COCHS' Weekly Update: June 02, 2020


A Message from COCHS
Since its inception, COCHS has worked to advance the health of some of the most vulnerable members of society by building community approaches to health care in jails, and to do this work in the broader service of justice and equity. This spring, and in particular the past two weeks, shine a painful spotlight on how much further we and our nation have to travel to reach these goals. COCHS recommits itself to working with partner organizations across the health and criminal justice sectors to address racism and inequality, and to build just systems that enable everyone in America to thrive.

US House of Representatives: The Heroes Act (Sec. 191107)
Last week, COCHS Weekly Update featured Sec 30110 of the HEROES Act which would, for the first time, allow for Medicaid benefits to be provided for incarcerated individuals thirty days prior to release. This week, we want to feature Sec. 191107 of the HEROES Act, the COVID-19 Correctional Facility Emergency Response Act of 2020. The goal of this provision is "to establish and implement policies and procedures to prevent, detect, and stop the presence and spread of COVID–19 among arrestees, detainees, inmates, correctional facility staff, and visitors to the facilities." As public health officials have made clear, testing is the foundation to any effective disease mitigation strategy. This provision of the Act would ensure that the vulnerable individuals in our correctional system will know their status. As of now, there is no companion legislation in the Senate.

COCHS' Resource Update: Interactive Map of COVID-19 Statistics in Corrections
In fifty states, including Washington DC, all departments overseeing corrections ( or departments of public health ) are reporting statistics related to COVID-19 among incarcerated people and correctional staff. When this map was initiated on April 15, 35 states were reporting this data. In the case of Massachusetts two links to sources are available: reports from the ACLU of Massachusetts and the Massachusetts Department of Public Health. New local jurisdictions include: San Diego County, New Orleans, Philadelphia, and New York City (NYC like Massachusetts has two links for COVID19 data: New York City Legal Aid and New York City Board of Correction).

COVID-19 Corrections and Mental Health

Behavioral Healthcare Executive: Deinstitutionalization and Decarceration Emerge as New COVID-19 Issues
In an op-ed, Ron Manderscheid, Executive Director of NACBHDD and NARMH writes: It is hugely ironic that deinstitutionalization from state psychiatric hospitals and decarceration from city and county jails—major objectives long sought by the behavioral health community—have turned into significant problems in the COVID-19 era. For many decades, our community has argued strongly and loudly that most persons with behavioral health conditions served in the state psychiatric hospitals would fare better and recover more quickly if served in community settings. As we have learned more about clusters of COVID-19 jails also serve as hotbeds for the virus, potentially leading to large clusters of cases and a significant number of deaths. Jails took two actions: first, close the front door to new entrants and, second, open the back door so that larger numbers of residents could be released. Unfortunately community behavioral healthcare programs are woefully unprepared to meet the extensive needs of these people.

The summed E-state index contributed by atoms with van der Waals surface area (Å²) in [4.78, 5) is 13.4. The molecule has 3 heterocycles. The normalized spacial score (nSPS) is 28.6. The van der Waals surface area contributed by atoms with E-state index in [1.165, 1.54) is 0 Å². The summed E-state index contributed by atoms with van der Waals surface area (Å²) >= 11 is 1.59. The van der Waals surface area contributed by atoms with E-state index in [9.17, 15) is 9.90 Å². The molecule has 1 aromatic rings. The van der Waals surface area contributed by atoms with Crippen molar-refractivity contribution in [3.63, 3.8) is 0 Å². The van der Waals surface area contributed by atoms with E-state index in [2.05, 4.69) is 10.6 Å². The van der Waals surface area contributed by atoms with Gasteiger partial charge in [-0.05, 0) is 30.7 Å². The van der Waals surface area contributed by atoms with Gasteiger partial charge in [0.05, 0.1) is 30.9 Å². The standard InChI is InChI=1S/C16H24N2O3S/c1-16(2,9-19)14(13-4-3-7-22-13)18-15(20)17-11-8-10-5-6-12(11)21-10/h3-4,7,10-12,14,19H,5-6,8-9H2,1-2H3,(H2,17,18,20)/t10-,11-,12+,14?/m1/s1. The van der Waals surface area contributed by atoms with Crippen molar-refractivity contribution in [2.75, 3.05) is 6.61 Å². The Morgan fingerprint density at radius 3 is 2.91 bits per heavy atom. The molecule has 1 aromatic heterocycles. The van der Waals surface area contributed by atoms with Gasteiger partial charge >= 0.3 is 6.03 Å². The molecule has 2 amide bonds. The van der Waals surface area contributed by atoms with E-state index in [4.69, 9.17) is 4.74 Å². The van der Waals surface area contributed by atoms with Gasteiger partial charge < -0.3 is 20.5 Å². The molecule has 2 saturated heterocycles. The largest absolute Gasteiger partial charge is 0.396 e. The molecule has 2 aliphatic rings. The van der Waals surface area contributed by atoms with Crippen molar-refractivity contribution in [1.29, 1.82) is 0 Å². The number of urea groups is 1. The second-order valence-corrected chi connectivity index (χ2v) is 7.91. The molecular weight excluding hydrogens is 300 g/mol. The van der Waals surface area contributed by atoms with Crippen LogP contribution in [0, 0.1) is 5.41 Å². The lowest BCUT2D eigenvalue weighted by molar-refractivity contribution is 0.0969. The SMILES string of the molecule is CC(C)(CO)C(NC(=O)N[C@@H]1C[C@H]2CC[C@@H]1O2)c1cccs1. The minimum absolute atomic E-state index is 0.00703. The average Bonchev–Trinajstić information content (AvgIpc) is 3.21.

Frontline: Colorado Faces Millions More in Fines As Jail Mental Health Evaluations Stall Amid Pandemic
State of Colorado officials were optimistic they would be paying millions less in fines this year for violating the civil rights of inmates who are awaiting mental health evaluations. Then, COVID-19 changed everything. The state has been ordered to pay up to $10 million in fines annually as part of a legal judgment that found the state is taking too long to evaluate criminal defendants to determine if they are mentally stable enough to stand trial. But when COVID-19 hit, the department had to dramatically reduce the number of people getting treatment at the state mental hospital. State data shows inpatient admissions shrunk from 71 to 10 by the end of April.

Tyler Morning Telegraph: Plaguing Prisons Part 4: Pandemic adds new complications for jails struggling to help inmates with severe mental illness
In 2015 more than 55,000 people incarcerated in Texas received treatment in the public mental health system before their arrest, according to the Policy Research Project on Correctional Oversight by the LBJ School of Public Affairs at the University of Texas at Austin. With the spread of COVID-19, waitlists were impacted as facilities began to make procedural changes in anticipation of the virus. A spokesperson for the Texas Department of Health and Human Services said transfers were briefly delayed earlier this year in order to allow for the creation of isolation units and introduce social distancing to the hospital units.